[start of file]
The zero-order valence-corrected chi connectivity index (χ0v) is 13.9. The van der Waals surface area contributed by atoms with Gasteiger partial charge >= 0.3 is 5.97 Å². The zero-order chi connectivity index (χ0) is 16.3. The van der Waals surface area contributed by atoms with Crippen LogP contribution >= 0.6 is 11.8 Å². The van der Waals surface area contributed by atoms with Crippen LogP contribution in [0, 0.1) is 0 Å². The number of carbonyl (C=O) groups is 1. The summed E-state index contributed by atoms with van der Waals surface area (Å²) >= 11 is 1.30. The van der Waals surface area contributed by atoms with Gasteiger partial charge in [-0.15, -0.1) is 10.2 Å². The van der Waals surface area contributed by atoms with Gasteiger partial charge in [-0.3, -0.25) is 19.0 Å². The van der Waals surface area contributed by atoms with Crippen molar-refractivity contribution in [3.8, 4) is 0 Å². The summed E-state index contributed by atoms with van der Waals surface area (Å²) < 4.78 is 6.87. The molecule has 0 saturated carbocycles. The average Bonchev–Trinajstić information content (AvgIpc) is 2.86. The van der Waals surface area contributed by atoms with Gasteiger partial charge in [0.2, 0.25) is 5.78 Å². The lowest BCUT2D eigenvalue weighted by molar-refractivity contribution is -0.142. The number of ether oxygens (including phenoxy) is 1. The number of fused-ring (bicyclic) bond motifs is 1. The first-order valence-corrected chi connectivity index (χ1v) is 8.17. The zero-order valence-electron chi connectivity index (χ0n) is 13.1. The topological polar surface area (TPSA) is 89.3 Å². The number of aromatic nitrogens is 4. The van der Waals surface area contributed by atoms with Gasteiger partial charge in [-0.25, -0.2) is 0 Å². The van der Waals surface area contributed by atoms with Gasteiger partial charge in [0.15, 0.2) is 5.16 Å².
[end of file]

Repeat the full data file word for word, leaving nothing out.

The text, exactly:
The zero-order valence-corrected chi connectivity index (χ0v) is 13.9. The van der Waals surface area contributed by atoms with Gasteiger partial charge >= 0.3 is 5.97 Å². The zero-order chi connectivity index (χ0) is 16.3. The van der Waals surface area contributed by atoms with Crippen LogP contribution >= 0.6 is 11.8 Å². The van der Waals surface area contributed by atoms with Crippen LogP contribution in [0, 0.1) is 0 Å². The number of carbonyl (C=O) groups is 1. The summed E-state index contributed by atoms with van der Waals surface area (Å²) >= 11 is 1.30. The van der Waals surface area contributed by atoms with Gasteiger partial charge in [-0.15, -0.1) is 10.2 Å². The van der Waals surface area contributed by atoms with Gasteiger partial charge in [-0.3, -0.25) is 19.0 Å². The van der Waals surface area contributed by atoms with Crippen molar-refractivity contribution in [3.8, 4) is 0 Å². The summed E-state index contributed by atoms with van der Waals surface area (Å²) < 4.78 is 6.87. The molecule has 0 saturated carbocycles. The average Bonchev–Trinajstić information content (AvgIpc) is 2.86. The van der Waals surface area contributed by atoms with Gasteiger partial charge in [0.2, 0.25) is 5.78 Å². The lowest BCUT2D eigenvalue weighted by molar-refractivity contribution is -0.142. The number of ether oxygens (including phenoxy) is 1. The number of fused-ring (bicyclic) bond motifs is 1. The first-order valence-corrected chi connectivity index (χ1v) is 8.17. The zero-order valence-electron chi connectivity index (χ0n) is 13.1. The topological polar surface area (TPSA) is 89.3 Å². The number of aromatic nitrogens is 4. The van der Waals surface area contributed by atoms with Gasteiger partial charge in [-0.25, -0.2) is 0 Å². The van der Waals surface area contributed by atoms with Gasteiger partial charge in [0.15, 0.2) is 5.16 Å².